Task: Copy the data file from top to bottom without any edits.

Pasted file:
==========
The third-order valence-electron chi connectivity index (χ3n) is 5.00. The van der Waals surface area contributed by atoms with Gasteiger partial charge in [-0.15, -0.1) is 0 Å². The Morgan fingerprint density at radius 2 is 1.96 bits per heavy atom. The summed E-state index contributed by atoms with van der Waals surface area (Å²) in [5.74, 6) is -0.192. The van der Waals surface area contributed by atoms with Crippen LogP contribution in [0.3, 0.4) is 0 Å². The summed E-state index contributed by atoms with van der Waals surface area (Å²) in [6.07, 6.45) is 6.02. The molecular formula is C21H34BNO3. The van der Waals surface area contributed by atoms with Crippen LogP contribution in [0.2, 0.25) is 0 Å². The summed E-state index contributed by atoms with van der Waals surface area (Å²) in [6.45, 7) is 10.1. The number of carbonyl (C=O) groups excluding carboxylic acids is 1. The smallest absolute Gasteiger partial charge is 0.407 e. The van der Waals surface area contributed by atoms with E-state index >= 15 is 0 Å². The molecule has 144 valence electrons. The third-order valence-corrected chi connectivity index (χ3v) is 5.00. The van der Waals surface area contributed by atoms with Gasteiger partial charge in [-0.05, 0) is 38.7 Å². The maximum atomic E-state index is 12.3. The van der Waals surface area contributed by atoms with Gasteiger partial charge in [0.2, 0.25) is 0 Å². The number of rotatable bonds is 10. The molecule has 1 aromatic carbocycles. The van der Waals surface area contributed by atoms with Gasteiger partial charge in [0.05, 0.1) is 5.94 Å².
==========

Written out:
The third-order valence-electron chi connectivity index (χ3n) is 5.00. The van der Waals surface area contributed by atoms with Gasteiger partial charge in [-0.15, -0.1) is 0 Å². The Morgan fingerprint density at radius 2 is 1.96 bits per heavy atom. The summed E-state index contributed by atoms with van der Waals surface area (Å²) in [5.74, 6) is -0.192. The van der Waals surface area contributed by atoms with Crippen LogP contribution in [0.3, 0.4) is 0 Å². The summed E-state index contributed by atoms with van der Waals surface area (Å²) in [6.07, 6.45) is 6.02. The molecular formula is C21H34BNO3. The van der Waals surface area contributed by atoms with Crippen LogP contribution in [0.2, 0.25) is 0 Å². The summed E-state index contributed by atoms with van der Waals surface area (Å²) in [6.45, 7) is 10.1. The number of carbonyl (C=O) groups excluding carboxylic acids is 1. The smallest absolute Gasteiger partial charge is 0.407 e. The van der Waals surface area contributed by atoms with E-state index >= 15 is 0 Å². The molecule has 144 valence electrons. The third-order valence-corrected chi connectivity index (χ3v) is 5.00. The van der Waals surface area contributed by atoms with Gasteiger partial charge in [-0.05, 0) is 38.7 Å². The maximum atomic E-state index is 12.3. The van der Waals surface area contributed by atoms with Gasteiger partial charge in [0.2, 0.25) is 0 Å². The number of rotatable bonds is 10. The molecule has 1 aromatic carbocycles. The van der Waals surface area contributed by atoms with Gasteiger partial charge in [0.05, 0.1) is 5.94 Å².